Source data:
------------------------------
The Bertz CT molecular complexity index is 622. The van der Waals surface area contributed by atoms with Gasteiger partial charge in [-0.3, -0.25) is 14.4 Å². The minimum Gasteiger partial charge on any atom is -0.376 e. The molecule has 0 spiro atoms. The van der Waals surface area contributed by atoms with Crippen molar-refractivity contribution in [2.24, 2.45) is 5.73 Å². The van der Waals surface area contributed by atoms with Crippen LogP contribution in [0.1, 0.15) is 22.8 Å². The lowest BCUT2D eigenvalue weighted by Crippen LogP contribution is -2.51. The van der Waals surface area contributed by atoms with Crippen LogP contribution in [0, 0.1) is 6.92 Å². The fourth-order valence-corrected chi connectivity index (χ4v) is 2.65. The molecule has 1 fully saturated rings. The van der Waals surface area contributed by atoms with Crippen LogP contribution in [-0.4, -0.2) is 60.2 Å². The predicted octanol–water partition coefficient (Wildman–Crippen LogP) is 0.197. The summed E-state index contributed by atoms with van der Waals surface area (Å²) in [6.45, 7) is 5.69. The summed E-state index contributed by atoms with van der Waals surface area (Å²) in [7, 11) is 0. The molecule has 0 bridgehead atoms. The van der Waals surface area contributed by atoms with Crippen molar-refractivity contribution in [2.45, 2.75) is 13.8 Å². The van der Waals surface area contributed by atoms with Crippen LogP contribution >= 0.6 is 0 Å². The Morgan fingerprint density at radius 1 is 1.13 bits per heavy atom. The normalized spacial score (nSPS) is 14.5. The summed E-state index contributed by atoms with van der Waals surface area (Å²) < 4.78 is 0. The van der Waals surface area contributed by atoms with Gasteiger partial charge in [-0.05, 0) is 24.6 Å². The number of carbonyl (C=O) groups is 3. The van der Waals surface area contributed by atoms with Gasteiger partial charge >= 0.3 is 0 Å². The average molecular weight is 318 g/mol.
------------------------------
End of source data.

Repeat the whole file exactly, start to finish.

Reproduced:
The Bertz CT molecular complexity index is 622. The van der Waals surface area contributed by atoms with Gasteiger partial charge in [-0.3, -0.25) is 14.4 Å². The minimum Gasteiger partial charge on any atom is -0.376 e. The molecule has 0 spiro atoms. The van der Waals surface area contributed by atoms with Crippen molar-refractivity contribution in [2.24, 2.45) is 5.73 Å². The van der Waals surface area contributed by atoms with Crippen LogP contribution in [0.1, 0.15) is 22.8 Å². The lowest BCUT2D eigenvalue weighted by Crippen LogP contribution is -2.51. The van der Waals surface area contributed by atoms with Crippen LogP contribution in [0, 0.1) is 6.92 Å². The fourth-order valence-corrected chi connectivity index (χ4v) is 2.65. The molecule has 1 fully saturated rings. The van der Waals surface area contributed by atoms with Crippen LogP contribution in [-0.4, -0.2) is 60.2 Å². The predicted octanol–water partition coefficient (Wildman–Crippen LogP) is 0.197. The summed E-state index contributed by atoms with van der Waals surface area (Å²) in [6.45, 7) is 5.69. The summed E-state index contributed by atoms with van der Waals surface area (Å²) in [7, 11) is 0. The molecule has 0 bridgehead atoms. The van der Waals surface area contributed by atoms with Crippen molar-refractivity contribution in [2.45, 2.75) is 13.8 Å². The van der Waals surface area contributed by atoms with Crippen LogP contribution >= 0.6 is 0 Å². The Morgan fingerprint density at radius 1 is 1.13 bits per heavy atom. The normalized spacial score (nSPS) is 14.5. The summed E-state index contributed by atoms with van der Waals surface area (Å²) < 4.78 is 0. The van der Waals surface area contributed by atoms with Gasteiger partial charge in [-0.05, 0) is 24.6 Å². The number of carbonyl (C=O) groups is 3. The van der Waals surface area contributed by atoms with Gasteiger partial charge >= 0.3 is 0 Å². The average molecular weight is 318 g/mol.